Ocean Mist

17 Oct 2012

VDP

Posted by Tax Consultants

Voluntary Disclosure / Tax Amnesty

If you have never filed all your income tax returns or have filed them incorrectly, this page is for you. And you don’t need a costly tax lawyer to assist you with this.

What is Voluntary Disclosure?

Revenue Canada’s Voluntary Disclosure program, commonly referred to as tax amnesty or tax pardon, is a fairness program that allows for taxpayers to voluntarily declare income and file returns that have never been filed or have been filed incorrectly.

This program waives civil penalties and avoids criminal prosecutions for those who are volunteering to act in accordance with their legal responsibilities, as under the Income Tax Act and Excise Tax Acts by reporting their affairs before the Canada Revenue Agency (CRA) begins any action or investigation.

Persons that use this program will pay the taxes owing and interest but penalties will be waived. As well, policies exist that acknowledge uncontrollable circumstances and can provide relief from interest in certain situations.

Non-residents are also accommodated and if they meet requirements, and can extend their submission of section 216 returns.

This program also allows for anonymous disclosure under the No-Name Policy, which protects the identities of the complying taxpayers.

No-Name Policy

If a taxpayer decides to keep his or her identify anonymous and confidential, he or she will be able to proceed with disclosure, free of prosecution for 90 days.

The 90 day period begins from the “effective date of disclosure,” which is determined by the date of a written voluntary disclosure submission or the receipt of a VDP-1 Taxpayer Agreement Form as received by the CCRA tax services office.

This period allows for the taxpayer to prepare and submit a complete disclosure without any CRA interference or prosecution. This anonymity is even applicable if the unreported income has been earned off-shore or through criminal activity.

Who Does this program apply to?

Tax amnesty can be applied in several scenarios including:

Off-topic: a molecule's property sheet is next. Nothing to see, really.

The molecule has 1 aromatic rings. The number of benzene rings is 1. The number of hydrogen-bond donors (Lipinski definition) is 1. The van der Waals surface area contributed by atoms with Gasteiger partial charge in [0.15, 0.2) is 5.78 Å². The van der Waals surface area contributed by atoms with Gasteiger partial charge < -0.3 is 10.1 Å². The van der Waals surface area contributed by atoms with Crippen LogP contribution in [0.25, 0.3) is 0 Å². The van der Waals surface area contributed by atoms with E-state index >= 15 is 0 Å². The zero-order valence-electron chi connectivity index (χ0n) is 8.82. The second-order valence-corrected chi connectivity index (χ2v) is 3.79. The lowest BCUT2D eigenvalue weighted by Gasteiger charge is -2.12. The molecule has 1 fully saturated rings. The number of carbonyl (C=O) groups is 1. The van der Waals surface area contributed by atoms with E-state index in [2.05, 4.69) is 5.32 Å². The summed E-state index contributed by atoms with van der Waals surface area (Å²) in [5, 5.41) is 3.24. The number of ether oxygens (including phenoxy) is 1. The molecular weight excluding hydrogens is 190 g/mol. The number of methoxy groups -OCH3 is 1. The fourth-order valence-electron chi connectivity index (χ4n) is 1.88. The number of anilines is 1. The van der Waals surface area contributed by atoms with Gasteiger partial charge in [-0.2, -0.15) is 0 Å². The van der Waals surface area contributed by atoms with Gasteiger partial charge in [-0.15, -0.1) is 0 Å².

– Failure to report income
– Income with inaccurate or missing information
– Income earned off-shore or from criminal activity
– Not filed tax returns
– Improper expense claims
– Not remitted source deductions
– Neglecting to retain of a portion of a purchase price on the acquiring of assets from non-residents under section 116 of the Act.

Requirements for Voluntary Disclosure

Four conditions must exist for an individual to use Voluntary Disclosure:

1.The disclosure must be voluntary. If you are already being investigated, it is too late. You must initiate the disclosure and contact the Canada Revenue Agency before they contact you!

2.The disclosure must be complete and accurate. Previously pardoned penalties will be applied if a person reveals only partial information or provides information with material errors.

3.The disclosure needs to involve a penalty. If no penalty exists, declare and file as usual.

4.Disclosure must be information that is over one year old or, if less than one year, not simply employed as an attempt to use this program to file late and avoid penalty.

Legislative References for Voluntary Disclosure

The CRA has the legislative authority to waive or cancel penalties, in whole or in part, on a voluntary disclosure. The pertinent legislative provisions can be found in:

– subsection 220(3.1) of the Income Tax Act
– section 88 of the Excise Tax Act
– section 281.1 of the Excise Tax Act
– subsection 3.3(1) of the Customs Act
– subsection 126(1) of the Customs Tariff

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